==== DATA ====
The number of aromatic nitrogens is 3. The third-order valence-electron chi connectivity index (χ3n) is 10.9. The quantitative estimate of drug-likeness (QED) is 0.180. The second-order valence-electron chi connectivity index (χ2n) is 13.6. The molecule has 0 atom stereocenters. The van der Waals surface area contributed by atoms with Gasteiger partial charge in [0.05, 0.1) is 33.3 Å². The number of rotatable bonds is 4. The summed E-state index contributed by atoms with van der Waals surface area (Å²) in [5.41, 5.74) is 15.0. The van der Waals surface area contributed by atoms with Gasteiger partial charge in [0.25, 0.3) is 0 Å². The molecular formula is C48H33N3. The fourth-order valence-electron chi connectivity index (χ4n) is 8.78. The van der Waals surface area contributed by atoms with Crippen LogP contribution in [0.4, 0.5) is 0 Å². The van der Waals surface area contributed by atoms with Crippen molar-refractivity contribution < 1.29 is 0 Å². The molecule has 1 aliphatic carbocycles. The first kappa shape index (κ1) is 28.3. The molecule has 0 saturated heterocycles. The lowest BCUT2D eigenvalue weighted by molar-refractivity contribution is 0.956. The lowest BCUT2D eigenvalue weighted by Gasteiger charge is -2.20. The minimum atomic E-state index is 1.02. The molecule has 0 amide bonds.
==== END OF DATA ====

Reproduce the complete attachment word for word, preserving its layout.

The number of aromatic nitrogens is 3. The third-order valence-electron chi connectivity index (χ3n) is 10.9. The quantitative estimate of drug-likeness (QED) is 0.180. The second-order valence-electron chi connectivity index (χ2n) is 13.6. The molecule has 0 atom stereocenters. The van der Waals surface area contributed by atoms with Gasteiger partial charge in [0.05, 0.1) is 33.3 Å². The number of rotatable bonds is 4. The summed E-state index contributed by atoms with van der Waals surface area (Å²) in [5.41, 5.74) is 15.0. The van der Waals surface area contributed by atoms with Gasteiger partial charge in [0.25, 0.3) is 0 Å². The molecular formula is C48H33N3. The fourth-order valence-electron chi connectivity index (χ4n) is 8.78. The van der Waals surface area contributed by atoms with Crippen LogP contribution in [0.4, 0.5) is 0 Å². The van der Waals surface area contributed by atoms with Crippen molar-refractivity contribution < 1.29 is 0 Å². The molecule has 1 aliphatic carbocycles. The first kappa shape index (κ1) is 28.3. The molecule has 0 saturated heterocycles. The lowest BCUT2D eigenvalue weighted by molar-refractivity contribution is 0.956. The lowest BCUT2D eigenvalue weighted by Gasteiger charge is -2.20. The minimum atomic E-state index is 1.02. The molecule has 0 amide bonds.